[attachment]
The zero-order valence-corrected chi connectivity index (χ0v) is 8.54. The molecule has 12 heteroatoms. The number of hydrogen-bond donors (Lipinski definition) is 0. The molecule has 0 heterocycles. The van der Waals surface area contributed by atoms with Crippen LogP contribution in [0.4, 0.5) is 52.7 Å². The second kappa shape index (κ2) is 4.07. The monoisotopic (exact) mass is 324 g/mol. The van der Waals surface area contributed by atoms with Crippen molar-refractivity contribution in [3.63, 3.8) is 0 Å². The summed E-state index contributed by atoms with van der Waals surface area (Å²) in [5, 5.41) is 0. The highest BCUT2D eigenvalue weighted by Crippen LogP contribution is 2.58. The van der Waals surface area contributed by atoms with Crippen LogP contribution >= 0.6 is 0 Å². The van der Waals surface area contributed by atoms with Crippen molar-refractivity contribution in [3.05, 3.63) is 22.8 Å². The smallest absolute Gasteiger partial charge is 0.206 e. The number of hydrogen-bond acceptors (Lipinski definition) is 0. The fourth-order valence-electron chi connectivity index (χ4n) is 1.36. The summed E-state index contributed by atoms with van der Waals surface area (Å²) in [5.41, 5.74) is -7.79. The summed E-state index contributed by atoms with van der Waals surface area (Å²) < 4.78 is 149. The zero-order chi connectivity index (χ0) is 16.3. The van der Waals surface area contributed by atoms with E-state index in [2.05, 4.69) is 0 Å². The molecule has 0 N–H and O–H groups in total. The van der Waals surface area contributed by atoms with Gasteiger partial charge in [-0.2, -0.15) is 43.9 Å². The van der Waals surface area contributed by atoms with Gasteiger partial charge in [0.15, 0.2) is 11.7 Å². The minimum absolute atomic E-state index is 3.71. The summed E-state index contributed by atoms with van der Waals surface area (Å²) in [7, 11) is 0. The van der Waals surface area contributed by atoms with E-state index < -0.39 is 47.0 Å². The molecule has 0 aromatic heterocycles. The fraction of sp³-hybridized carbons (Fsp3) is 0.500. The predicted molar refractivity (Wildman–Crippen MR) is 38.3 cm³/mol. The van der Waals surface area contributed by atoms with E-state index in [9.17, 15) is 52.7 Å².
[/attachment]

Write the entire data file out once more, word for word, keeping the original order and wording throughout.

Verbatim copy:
The zero-order valence-corrected chi connectivity index (χ0v) is 8.54. The molecule has 12 heteroatoms. The number of hydrogen-bond donors (Lipinski definition) is 0. The molecule has 0 heterocycles. The van der Waals surface area contributed by atoms with Crippen LogP contribution in [0.4, 0.5) is 52.7 Å². The second kappa shape index (κ2) is 4.07. The monoisotopic (exact) mass is 324 g/mol. The van der Waals surface area contributed by atoms with Crippen molar-refractivity contribution in [3.63, 3.8) is 0 Å². The summed E-state index contributed by atoms with van der Waals surface area (Å²) in [5, 5.41) is 0. The highest BCUT2D eigenvalue weighted by Crippen LogP contribution is 2.58. The van der Waals surface area contributed by atoms with Crippen LogP contribution >= 0.6 is 0 Å². The van der Waals surface area contributed by atoms with Crippen molar-refractivity contribution in [3.05, 3.63) is 22.8 Å². The smallest absolute Gasteiger partial charge is 0.206 e. The number of hydrogen-bond acceptors (Lipinski definition) is 0. The fourth-order valence-electron chi connectivity index (χ4n) is 1.36. The summed E-state index contributed by atoms with van der Waals surface area (Å²) in [5.41, 5.74) is -7.79. The summed E-state index contributed by atoms with van der Waals surface area (Å²) < 4.78 is 149. The zero-order chi connectivity index (χ0) is 16.3. The van der Waals surface area contributed by atoms with E-state index in [2.05, 4.69) is 0 Å². The molecule has 0 N–H and O–H groups in total. The van der Waals surface area contributed by atoms with Gasteiger partial charge in [-0.2, -0.15) is 43.9 Å². The van der Waals surface area contributed by atoms with Gasteiger partial charge in [0.15, 0.2) is 11.7 Å². The minimum absolute atomic E-state index is 3.71. The summed E-state index contributed by atoms with van der Waals surface area (Å²) in [7, 11) is 0. The van der Waals surface area contributed by atoms with E-state index < -0.39 is 47.0 Å². The molecule has 0 aromatic heterocycles. The fraction of sp³-hybridized carbons (Fsp3) is 0.500. The predicted molar refractivity (Wildman–Crippen MR) is 38.3 cm³/mol. The van der Waals surface area contributed by atoms with E-state index in [9.17, 15) is 52.7 Å².